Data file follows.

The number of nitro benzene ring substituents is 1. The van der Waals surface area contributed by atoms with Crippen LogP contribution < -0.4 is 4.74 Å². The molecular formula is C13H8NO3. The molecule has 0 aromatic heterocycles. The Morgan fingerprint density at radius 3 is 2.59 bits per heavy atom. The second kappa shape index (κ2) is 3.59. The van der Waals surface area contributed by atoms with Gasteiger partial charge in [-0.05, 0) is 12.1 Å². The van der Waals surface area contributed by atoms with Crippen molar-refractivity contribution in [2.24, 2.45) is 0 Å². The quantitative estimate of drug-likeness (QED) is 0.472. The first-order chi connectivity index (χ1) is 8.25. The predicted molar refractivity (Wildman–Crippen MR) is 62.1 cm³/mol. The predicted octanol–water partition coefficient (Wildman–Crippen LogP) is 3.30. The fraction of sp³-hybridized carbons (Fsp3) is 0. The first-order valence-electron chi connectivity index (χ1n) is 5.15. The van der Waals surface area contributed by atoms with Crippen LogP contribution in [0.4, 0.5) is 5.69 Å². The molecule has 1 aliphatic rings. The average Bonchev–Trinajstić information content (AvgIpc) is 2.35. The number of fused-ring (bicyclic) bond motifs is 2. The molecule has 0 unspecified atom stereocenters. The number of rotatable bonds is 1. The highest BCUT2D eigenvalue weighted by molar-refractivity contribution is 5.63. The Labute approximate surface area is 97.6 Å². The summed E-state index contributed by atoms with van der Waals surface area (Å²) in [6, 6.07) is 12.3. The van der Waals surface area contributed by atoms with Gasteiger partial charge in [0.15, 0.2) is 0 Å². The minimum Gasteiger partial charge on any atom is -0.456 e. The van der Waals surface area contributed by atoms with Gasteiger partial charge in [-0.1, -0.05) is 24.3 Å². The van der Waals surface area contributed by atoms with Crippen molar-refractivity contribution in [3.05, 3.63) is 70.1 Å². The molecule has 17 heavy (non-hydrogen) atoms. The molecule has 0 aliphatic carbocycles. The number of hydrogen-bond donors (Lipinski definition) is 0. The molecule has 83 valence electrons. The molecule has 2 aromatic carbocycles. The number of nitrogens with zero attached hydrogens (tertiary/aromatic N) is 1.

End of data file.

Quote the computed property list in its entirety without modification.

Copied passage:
The number of nitro benzene ring substituents is 1. The van der Waals surface area contributed by atoms with Crippen LogP contribution < -0.4 is 4.74 Å². The molecular formula is C13H8NO3. The molecule has 0 aromatic heterocycles. The Morgan fingerprint density at radius 3 is 2.59 bits per heavy atom. The second kappa shape index (κ2) is 3.59. The van der Waals surface area contributed by atoms with Gasteiger partial charge in [-0.05, 0) is 12.1 Å². The van der Waals surface area contributed by atoms with Crippen molar-refractivity contribution in [2.24, 2.45) is 0 Å². The quantitative estimate of drug-likeness (QED) is 0.472. The first-order chi connectivity index (χ1) is 8.25. The predicted molar refractivity (Wildman–Crippen MR) is 62.1 cm³/mol. The predicted octanol–water partition coefficient (Wildman–Crippen LogP) is 3.30. The fraction of sp³-hybridized carbons (Fsp3) is 0. The first-order valence-electron chi connectivity index (χ1n) is 5.15. The van der Waals surface area contributed by atoms with Crippen LogP contribution in [0.4, 0.5) is 5.69 Å². The molecule has 1 aliphatic rings. The average Bonchev–Trinajstić information content (AvgIpc) is 2.35. The number of fused-ring (bicyclic) bond motifs is 2. The molecule has 0 unspecified atom stereocenters. The number of rotatable bonds is 1. The highest BCUT2D eigenvalue weighted by molar-refractivity contribution is 5.63. The Labute approximate surface area is 97.6 Å². The summed E-state index contributed by atoms with van der Waals surface area (Å²) in [6, 6.07) is 12.3. The van der Waals surface area contributed by atoms with Gasteiger partial charge in [0.15, 0.2) is 0 Å². The minimum Gasteiger partial charge on any atom is -0.456 e. The van der Waals surface area contributed by atoms with Gasteiger partial charge in [-0.1, -0.05) is 24.3 Å². The van der Waals surface area contributed by atoms with Crippen molar-refractivity contribution in [3.05, 3.63) is 70.1 Å². The molecule has 17 heavy (non-hydrogen) atoms. The molecule has 0 aliphatic carbocycles. The number of hydrogen-bond donors (Lipinski definition) is 0. The molecule has 83 valence electrons. The molecule has 2 aromatic carbocycles. The number of nitrogens with zero attached hydrogens (tertiary/aromatic N) is 1.